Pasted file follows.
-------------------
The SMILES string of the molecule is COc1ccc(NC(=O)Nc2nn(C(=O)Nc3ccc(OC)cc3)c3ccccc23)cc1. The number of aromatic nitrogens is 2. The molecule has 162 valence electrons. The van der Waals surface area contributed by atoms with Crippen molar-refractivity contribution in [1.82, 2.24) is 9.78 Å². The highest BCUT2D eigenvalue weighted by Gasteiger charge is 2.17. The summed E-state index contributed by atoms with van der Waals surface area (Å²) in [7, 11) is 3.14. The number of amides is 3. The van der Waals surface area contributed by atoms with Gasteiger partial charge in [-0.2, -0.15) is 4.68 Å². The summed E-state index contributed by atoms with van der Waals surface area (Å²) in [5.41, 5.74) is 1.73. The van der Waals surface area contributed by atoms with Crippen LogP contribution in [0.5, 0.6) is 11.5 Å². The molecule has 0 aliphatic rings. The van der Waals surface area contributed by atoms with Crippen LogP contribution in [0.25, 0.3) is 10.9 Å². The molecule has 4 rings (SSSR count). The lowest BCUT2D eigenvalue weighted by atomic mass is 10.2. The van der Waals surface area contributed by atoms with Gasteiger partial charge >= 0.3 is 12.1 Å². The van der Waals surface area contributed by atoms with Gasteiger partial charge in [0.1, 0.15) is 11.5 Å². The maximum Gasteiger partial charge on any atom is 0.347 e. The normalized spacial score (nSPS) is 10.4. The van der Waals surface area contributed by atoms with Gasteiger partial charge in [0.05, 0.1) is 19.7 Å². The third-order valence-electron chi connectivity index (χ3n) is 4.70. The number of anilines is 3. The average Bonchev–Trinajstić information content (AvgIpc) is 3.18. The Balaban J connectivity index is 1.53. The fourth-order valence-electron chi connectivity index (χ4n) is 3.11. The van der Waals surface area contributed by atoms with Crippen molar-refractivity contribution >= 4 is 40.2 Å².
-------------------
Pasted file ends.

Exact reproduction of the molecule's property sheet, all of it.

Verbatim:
The SMILES string of the molecule is COc1ccc(NC(=O)Nc2nn(C(=O)Nc3ccc(OC)cc3)c3ccccc23)cc1. The number of aromatic nitrogens is 2. The molecule has 162 valence electrons. The van der Waals surface area contributed by atoms with Crippen molar-refractivity contribution in [1.82, 2.24) is 9.78 Å². The highest BCUT2D eigenvalue weighted by Gasteiger charge is 2.17. The summed E-state index contributed by atoms with van der Waals surface area (Å²) in [7, 11) is 3.14. The number of amides is 3. The van der Waals surface area contributed by atoms with Gasteiger partial charge in [-0.2, -0.15) is 4.68 Å². The summed E-state index contributed by atoms with van der Waals surface area (Å²) in [5.41, 5.74) is 1.73. The van der Waals surface area contributed by atoms with Crippen LogP contribution in [0.5, 0.6) is 11.5 Å². The molecule has 0 aliphatic rings. The van der Waals surface area contributed by atoms with Crippen LogP contribution in [0.25, 0.3) is 10.9 Å². The molecule has 4 rings (SSSR count). The lowest BCUT2D eigenvalue weighted by atomic mass is 10.2. The van der Waals surface area contributed by atoms with Gasteiger partial charge >= 0.3 is 12.1 Å². The van der Waals surface area contributed by atoms with Gasteiger partial charge in [0.1, 0.15) is 11.5 Å². The maximum Gasteiger partial charge on any atom is 0.347 e. The normalized spacial score (nSPS) is 10.4. The van der Waals surface area contributed by atoms with Gasteiger partial charge in [0.05, 0.1) is 19.7 Å². The third-order valence-electron chi connectivity index (χ3n) is 4.70. The number of anilines is 3. The average Bonchev–Trinajstić information content (AvgIpc) is 3.18. The Balaban J connectivity index is 1.53. The fourth-order valence-electron chi connectivity index (χ4n) is 3.11. The van der Waals surface area contributed by atoms with Crippen molar-refractivity contribution >= 4 is 40.2 Å².